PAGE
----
A first ever 3-1 traveller’s diarrhoea vaccine developed by Canadian researchers

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traveller's diarrhoea

Researchers have developed a 3-in-1 vaccine against traveller’s diarrhoea effective against three common stomach bugs

A first-ever vaccine designed to give protection against three most common bugs that causes traveller’s diarrhoea worldwide have been developed by Canadian researchers from the University of Guelph.

Diarrhoea, a leading cause of illness in travellers is usually a short-lived and self-limiting condition and it affects about 20-50% of all travellers.

Travellers’ diarrhoea is most commonly caused by toxigenic Escherichia coli and enteroaggregative E. coli. Campylobacter infections are predominant in low and middle income countries of Northern Africa and Southeast Asia. Other common causative organisms include Salmonella, Shigella, Rotavirus and Norovirus ( both viruses causes outbreaks in cruise ships). Except for Giardiasis, parasitic infections are uncommon causes of travellers’ diarrhoea. Rotavirus is a leading cause of diarrhoea in under 5 children in India and Rotavirus vaccine was included as a part of the Universal Immunisation Programme (UIP) in 2016.

The so-called three-in-one conjugate vaccine combines together proteins from pathogenic E. coli with sugars from Shigella and Campylobacter jejuni

This novel three-in-one vaccine could save many lives in developing countries, where it’s estimated that these three common pathogens kill more than 100,000 children under age five each year.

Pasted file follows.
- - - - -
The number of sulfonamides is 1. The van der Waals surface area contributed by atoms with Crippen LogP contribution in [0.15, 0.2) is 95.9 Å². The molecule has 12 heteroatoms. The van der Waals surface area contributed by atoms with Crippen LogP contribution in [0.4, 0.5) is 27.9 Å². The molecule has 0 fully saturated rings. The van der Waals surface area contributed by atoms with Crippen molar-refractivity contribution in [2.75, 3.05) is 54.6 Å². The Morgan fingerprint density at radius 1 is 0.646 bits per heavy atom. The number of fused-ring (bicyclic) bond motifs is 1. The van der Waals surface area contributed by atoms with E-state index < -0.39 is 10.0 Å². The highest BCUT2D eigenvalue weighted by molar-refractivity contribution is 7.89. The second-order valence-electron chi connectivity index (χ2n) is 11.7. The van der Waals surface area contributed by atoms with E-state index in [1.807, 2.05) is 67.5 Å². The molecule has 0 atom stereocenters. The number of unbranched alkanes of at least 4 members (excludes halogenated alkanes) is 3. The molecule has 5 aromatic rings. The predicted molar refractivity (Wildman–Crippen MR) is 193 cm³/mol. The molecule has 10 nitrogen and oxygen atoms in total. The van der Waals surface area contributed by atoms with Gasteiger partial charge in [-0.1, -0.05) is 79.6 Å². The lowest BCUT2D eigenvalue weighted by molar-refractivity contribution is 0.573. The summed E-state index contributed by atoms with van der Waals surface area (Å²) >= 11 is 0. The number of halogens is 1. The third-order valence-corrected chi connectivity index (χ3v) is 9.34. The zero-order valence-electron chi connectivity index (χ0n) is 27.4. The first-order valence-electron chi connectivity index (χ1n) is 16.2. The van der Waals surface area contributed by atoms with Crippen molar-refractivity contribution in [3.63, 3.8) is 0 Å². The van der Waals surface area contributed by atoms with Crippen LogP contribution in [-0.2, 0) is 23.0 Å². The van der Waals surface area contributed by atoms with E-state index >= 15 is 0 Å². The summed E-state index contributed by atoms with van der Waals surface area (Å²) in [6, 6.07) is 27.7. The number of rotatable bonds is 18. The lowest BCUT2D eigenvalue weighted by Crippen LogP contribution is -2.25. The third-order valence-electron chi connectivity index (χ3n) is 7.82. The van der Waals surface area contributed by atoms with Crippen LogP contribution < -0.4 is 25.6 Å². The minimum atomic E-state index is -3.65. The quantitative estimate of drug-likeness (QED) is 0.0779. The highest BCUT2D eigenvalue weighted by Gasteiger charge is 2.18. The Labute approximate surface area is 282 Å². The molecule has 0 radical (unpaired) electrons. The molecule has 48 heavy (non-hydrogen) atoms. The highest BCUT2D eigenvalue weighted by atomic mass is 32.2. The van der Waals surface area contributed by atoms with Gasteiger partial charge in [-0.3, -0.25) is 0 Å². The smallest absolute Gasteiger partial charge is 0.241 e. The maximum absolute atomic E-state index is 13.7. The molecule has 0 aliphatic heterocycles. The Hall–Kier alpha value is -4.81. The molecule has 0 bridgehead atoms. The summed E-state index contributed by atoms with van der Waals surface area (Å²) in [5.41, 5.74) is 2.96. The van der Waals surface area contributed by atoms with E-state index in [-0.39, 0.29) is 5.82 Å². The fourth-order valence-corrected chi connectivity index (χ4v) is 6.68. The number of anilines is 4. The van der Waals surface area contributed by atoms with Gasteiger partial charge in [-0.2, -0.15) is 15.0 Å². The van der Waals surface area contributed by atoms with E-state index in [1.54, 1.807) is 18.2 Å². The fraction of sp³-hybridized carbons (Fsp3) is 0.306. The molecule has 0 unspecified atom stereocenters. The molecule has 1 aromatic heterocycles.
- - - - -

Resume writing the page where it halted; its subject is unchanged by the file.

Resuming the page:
This research by Prof. Mario Monteiro, a University of Guelph chemist and his team was published in the journal Vaccine.

The so-called three-in-one conjugate vaccine combines together proteins from pathogenic E. coli with sugars from Shigella and Campylobacter jejuni. The vaccine provided immunity against all three pathogens in animal tests with mice.

No licensed vaccines exist against any of these pathogens. A sugar-based vaccine developed by Monteiro in 2009 against campylobacter alone is currently undergoing human trials.

Prof. Monteiro said, this new three-in-one approach may ultimately overtake that earlier single-target vaccine, although any new vaccine may take decades to test and release. “We’re targeting three pathogens at the same time,” he added. “Instead of three shots, maybe you only need one.”

Monteiro said further research is needed to determine the optimum amounts of protein and sugars in the vaccine and to make the vaccine more efficient.

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